Thursday, December 27, 2012

Blowin' in the Wind

I love Jon J. Muth's illustrations, so anytime I see something by him at the bookstore or library, I pick it up. This illustrated work to the Dylan song Blowin' in the Wind is a perfect text for exploring what might be possible when faced with a great challenge. Dylan's song is a milestone for us as a country, but Muth's additions offer a new lens to wear while considering the message offered in the song. By the way, a cd of the song is included in the book.

Here is a sample of one of the pages from the book:

You may have to enlarge it to see the details available in Muth's work, but believe me, you won't be dissatisfied with this adaption. I can imagine using this book with young readers when I wanted to explore both schema and mental images, although it would be a boon to use it with a group of savvy, well-grounded readers who were eager to dig into their own deep synthesis of a text. Using the song might just take the work into a whole new category of learning. Wouldn't that be a treat-- and something our illustrious leaders of education might benefit from making time to witness.

Saturday, December 22, 2012

Great Joy by Kate DiCamillo

Kate DiCamillo enters winter with presence and realism in this lovely picture book published last year. Illustrator Bagram Ibatoulline muted his masterpieces with care and intent, making me want to turn the pages faster. The story of a young girl refusing the settle with the distances we adults create with and without awareness offers readers a sweet chance to enter the world of change during a season when cold and darkness can overpower each of us. Set over one hundred years ago, young Frances notices a man with a monkey on the snowy street corner one day. She watches and inquires about him, only to be rebuffed by her mother and not-so-gentle reminders of how the man is a stranger and not one to approach. Frances and her mother walk by the organ grinder and his monkey, and she quickly invites him to the church to see her performance....I can't tell you more or I will spoil it, but this lovely book is one to seek out. You will really understand the ending. And then you will read it to your children and your students and your friends, and you will find ways to teach with it get the picture. Great Joy truly is a book of the season.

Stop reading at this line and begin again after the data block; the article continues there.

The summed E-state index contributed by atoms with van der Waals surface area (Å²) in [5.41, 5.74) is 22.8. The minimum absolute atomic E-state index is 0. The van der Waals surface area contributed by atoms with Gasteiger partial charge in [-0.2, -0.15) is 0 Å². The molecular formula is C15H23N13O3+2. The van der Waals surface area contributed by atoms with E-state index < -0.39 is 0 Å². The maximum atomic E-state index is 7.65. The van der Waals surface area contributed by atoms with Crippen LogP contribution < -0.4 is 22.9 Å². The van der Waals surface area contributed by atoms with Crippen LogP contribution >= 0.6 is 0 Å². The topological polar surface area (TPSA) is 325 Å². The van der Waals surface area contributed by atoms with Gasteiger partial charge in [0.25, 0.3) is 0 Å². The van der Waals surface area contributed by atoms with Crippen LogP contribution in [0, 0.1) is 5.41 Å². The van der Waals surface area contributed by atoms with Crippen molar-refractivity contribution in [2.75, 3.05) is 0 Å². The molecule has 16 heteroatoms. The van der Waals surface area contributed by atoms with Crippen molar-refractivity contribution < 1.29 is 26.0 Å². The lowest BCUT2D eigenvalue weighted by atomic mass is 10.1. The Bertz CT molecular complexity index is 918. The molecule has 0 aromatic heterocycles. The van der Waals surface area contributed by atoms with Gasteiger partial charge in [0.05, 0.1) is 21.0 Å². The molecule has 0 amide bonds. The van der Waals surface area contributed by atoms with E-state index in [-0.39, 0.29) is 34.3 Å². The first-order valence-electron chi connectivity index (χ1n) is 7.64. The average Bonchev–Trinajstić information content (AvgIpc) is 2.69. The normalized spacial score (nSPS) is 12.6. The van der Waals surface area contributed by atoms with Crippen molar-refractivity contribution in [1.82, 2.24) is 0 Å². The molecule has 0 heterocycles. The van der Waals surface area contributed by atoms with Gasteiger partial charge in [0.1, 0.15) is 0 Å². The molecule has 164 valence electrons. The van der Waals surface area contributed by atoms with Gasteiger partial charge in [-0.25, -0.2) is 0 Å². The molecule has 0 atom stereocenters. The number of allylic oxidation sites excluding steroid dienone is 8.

Wednesday, December 19, 2012

Imagine a Place

I am sure you have all come across Imagine a Night with paintings by Rob Gonsalves and words by Sarah L. Thomson. One of my top 100 books of all time, a fave to use with kids and adults, absolutely awesome to use in exploring mental images in my teaching, and an all-time fave to simply dream into, Imagine a Night offers readers a chance to journey into the lands of possibility in a whole new way.  Gonsalves, the artist who creates the pieces first, simply awes me. His use of magic realism simply unseats me, making me totally slow down and live into his work and ideas. I liked Imagine a Day, but LOVE Imagine a Place.

Here are some sample pieces:
 "imagine a place...
...where words shelter you,
ideas uphold you, and
thoughts lead you to the secret
inside the labyrinth."

And this:
imagine a place...
...where the sigh of surf
and the whisper of waves
spill from your suitcase
and drift into your dreams."